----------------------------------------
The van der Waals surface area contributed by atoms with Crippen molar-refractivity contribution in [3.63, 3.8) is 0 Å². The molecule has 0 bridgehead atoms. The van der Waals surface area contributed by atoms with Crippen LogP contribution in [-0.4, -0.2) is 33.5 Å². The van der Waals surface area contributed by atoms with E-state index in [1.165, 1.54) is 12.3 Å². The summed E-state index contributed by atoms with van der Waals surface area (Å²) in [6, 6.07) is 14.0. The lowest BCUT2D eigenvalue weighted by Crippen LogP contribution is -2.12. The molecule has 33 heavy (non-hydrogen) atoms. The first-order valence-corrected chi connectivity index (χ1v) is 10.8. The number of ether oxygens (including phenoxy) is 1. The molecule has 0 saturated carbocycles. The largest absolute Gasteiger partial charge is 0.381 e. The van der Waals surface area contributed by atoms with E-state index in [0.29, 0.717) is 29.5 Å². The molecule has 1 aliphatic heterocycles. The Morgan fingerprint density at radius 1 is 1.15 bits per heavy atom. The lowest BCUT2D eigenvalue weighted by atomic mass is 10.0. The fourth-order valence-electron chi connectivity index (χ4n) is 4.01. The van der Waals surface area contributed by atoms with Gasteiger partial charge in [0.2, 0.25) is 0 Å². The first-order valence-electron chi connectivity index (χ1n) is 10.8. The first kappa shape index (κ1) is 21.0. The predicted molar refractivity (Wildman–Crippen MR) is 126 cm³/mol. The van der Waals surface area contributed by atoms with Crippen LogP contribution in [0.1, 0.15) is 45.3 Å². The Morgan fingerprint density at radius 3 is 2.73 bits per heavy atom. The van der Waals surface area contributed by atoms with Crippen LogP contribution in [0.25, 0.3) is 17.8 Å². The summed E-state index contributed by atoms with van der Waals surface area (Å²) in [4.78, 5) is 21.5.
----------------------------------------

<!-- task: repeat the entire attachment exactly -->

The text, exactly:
The van der Waals surface area contributed by atoms with Crippen molar-refractivity contribution in [3.63, 3.8) is 0 Å². The molecule has 0 bridgehead atoms. The van der Waals surface area contributed by atoms with Crippen LogP contribution in [-0.4, -0.2) is 33.5 Å². The van der Waals surface area contributed by atoms with E-state index in [1.165, 1.54) is 12.3 Å². The summed E-state index contributed by atoms with van der Waals surface area (Å²) in [6, 6.07) is 14.0. The lowest BCUT2D eigenvalue weighted by Crippen LogP contribution is -2.12. The molecule has 33 heavy (non-hydrogen) atoms. The first-order valence-corrected chi connectivity index (χ1v) is 10.8. The number of ether oxygens (including phenoxy) is 1. The molecule has 0 saturated carbocycles. The largest absolute Gasteiger partial charge is 0.381 e. The van der Waals surface area contributed by atoms with E-state index in [0.29, 0.717) is 29.5 Å². The molecule has 1 aliphatic heterocycles. The Morgan fingerprint density at radius 1 is 1.15 bits per heavy atom. The lowest BCUT2D eigenvalue weighted by atomic mass is 10.0. The fourth-order valence-electron chi connectivity index (χ4n) is 4.01. The van der Waals surface area contributed by atoms with Gasteiger partial charge in [0.2, 0.25) is 0 Å². The first-order valence-electron chi connectivity index (χ1n) is 10.8. The first kappa shape index (κ1) is 21.0. The predicted molar refractivity (Wildman–Crippen MR) is 126 cm³/mol. The van der Waals surface area contributed by atoms with Crippen LogP contribution in [0.1, 0.15) is 45.3 Å². The Morgan fingerprint density at radius 3 is 2.73 bits per heavy atom. The van der Waals surface area contributed by atoms with Crippen LogP contribution in [0.25, 0.3) is 17.8 Å². The summed E-state index contributed by atoms with van der Waals surface area (Å²) in [4.78, 5) is 21.5.